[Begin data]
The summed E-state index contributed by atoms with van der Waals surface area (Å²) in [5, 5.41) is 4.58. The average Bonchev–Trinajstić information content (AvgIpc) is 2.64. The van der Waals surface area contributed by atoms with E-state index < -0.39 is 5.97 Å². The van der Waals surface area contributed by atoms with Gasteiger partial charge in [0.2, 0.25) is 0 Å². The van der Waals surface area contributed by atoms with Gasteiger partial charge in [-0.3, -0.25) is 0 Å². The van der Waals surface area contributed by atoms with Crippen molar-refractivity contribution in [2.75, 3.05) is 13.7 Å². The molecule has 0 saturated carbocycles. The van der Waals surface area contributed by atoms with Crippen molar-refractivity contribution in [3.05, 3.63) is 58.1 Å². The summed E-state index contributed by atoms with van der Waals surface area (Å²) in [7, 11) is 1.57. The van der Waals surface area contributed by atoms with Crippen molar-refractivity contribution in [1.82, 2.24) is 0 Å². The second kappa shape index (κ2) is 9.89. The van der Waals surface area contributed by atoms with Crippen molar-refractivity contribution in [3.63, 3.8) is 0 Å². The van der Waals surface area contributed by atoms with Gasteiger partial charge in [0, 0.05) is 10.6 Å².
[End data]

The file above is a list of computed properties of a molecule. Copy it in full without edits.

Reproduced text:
The summed E-state index contributed by atoms with van der Waals surface area (Å²) in [5, 5.41) is 4.58. The average Bonchev–Trinajstić information content (AvgIpc) is 2.64. The van der Waals surface area contributed by atoms with E-state index < -0.39 is 5.97 Å². The van der Waals surface area contributed by atoms with Gasteiger partial charge in [0.2, 0.25) is 0 Å². The van der Waals surface area contributed by atoms with Gasteiger partial charge in [-0.3, -0.25) is 0 Å². The van der Waals surface area contributed by atoms with Crippen molar-refractivity contribution in [2.75, 3.05) is 13.7 Å². The molecule has 0 saturated carbocycles. The van der Waals surface area contributed by atoms with Crippen molar-refractivity contribution in [3.05, 3.63) is 58.1 Å². The summed E-state index contributed by atoms with van der Waals surface area (Å²) in [7, 11) is 1.57. The van der Waals surface area contributed by atoms with Crippen molar-refractivity contribution in [1.82, 2.24) is 0 Å². The second kappa shape index (κ2) is 9.89. The van der Waals surface area contributed by atoms with Crippen molar-refractivity contribution in [3.63, 3.8) is 0 Å². The van der Waals surface area contributed by atoms with Gasteiger partial charge in [0, 0.05) is 10.6 Å².